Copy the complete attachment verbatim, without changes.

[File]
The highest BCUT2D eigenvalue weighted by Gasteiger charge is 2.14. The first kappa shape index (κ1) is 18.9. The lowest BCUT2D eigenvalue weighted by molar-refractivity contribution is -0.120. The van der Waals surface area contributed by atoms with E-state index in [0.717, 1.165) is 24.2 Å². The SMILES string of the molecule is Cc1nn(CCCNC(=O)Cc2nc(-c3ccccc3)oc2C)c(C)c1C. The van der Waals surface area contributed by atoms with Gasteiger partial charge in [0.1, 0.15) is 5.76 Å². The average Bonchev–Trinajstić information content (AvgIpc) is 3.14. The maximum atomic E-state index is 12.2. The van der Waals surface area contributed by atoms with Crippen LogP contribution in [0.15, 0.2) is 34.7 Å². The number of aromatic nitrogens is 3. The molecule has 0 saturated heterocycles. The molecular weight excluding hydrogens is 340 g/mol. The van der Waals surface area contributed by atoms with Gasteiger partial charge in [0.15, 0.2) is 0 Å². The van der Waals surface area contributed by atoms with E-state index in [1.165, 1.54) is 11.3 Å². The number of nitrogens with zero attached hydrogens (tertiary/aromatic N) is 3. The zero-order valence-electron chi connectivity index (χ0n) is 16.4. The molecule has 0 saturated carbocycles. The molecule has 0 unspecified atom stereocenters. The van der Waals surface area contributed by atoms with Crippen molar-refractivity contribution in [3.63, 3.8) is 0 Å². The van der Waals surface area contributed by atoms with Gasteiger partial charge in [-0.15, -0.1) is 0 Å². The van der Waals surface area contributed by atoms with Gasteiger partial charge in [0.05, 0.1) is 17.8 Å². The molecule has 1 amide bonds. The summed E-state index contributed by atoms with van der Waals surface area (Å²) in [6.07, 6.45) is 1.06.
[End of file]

The highest BCUT2D eigenvalue weighted by Gasteiger charge is 2.14. The first kappa shape index (κ1) is 18.9. The lowest BCUT2D eigenvalue weighted by molar-refractivity contribution is -0.120. The van der Waals surface area contributed by atoms with E-state index in [0.717, 1.165) is 24.2 Å². The SMILES string of the molecule is Cc1nn(CCCNC(=O)Cc2nc(-c3ccccc3)oc2C)c(C)c1C. The van der Waals surface area contributed by atoms with Gasteiger partial charge in [0.1, 0.15) is 5.76 Å². The average Bonchev–Trinajstić information content (AvgIpc) is 3.14. The maximum atomic E-state index is 12.2. The van der Waals surface area contributed by atoms with Crippen LogP contribution in [0.15, 0.2) is 34.7 Å². The number of aromatic nitrogens is 3. The molecule has 0 saturated heterocycles. The molecular weight excluding hydrogens is 340 g/mol. The van der Waals surface area contributed by atoms with Gasteiger partial charge in [0.15, 0.2) is 0 Å². The van der Waals surface area contributed by atoms with E-state index in [1.165, 1.54) is 11.3 Å². The number of nitrogens with zero attached hydrogens (tertiary/aromatic N) is 3. The zero-order valence-electron chi connectivity index (χ0n) is 16.4. The molecule has 0 saturated carbocycles. The molecule has 0 unspecified atom stereocenters. The van der Waals surface area contributed by atoms with Crippen molar-refractivity contribution in [3.63, 3.8) is 0 Å². The van der Waals surface area contributed by atoms with Gasteiger partial charge in [-0.15, -0.1) is 0 Å². The van der Waals surface area contributed by atoms with Gasteiger partial charge in [0.05, 0.1) is 17.8 Å². The molecule has 1 amide bonds. The summed E-state index contributed by atoms with van der Waals surface area (Å²) in [6.07, 6.45) is 1.06.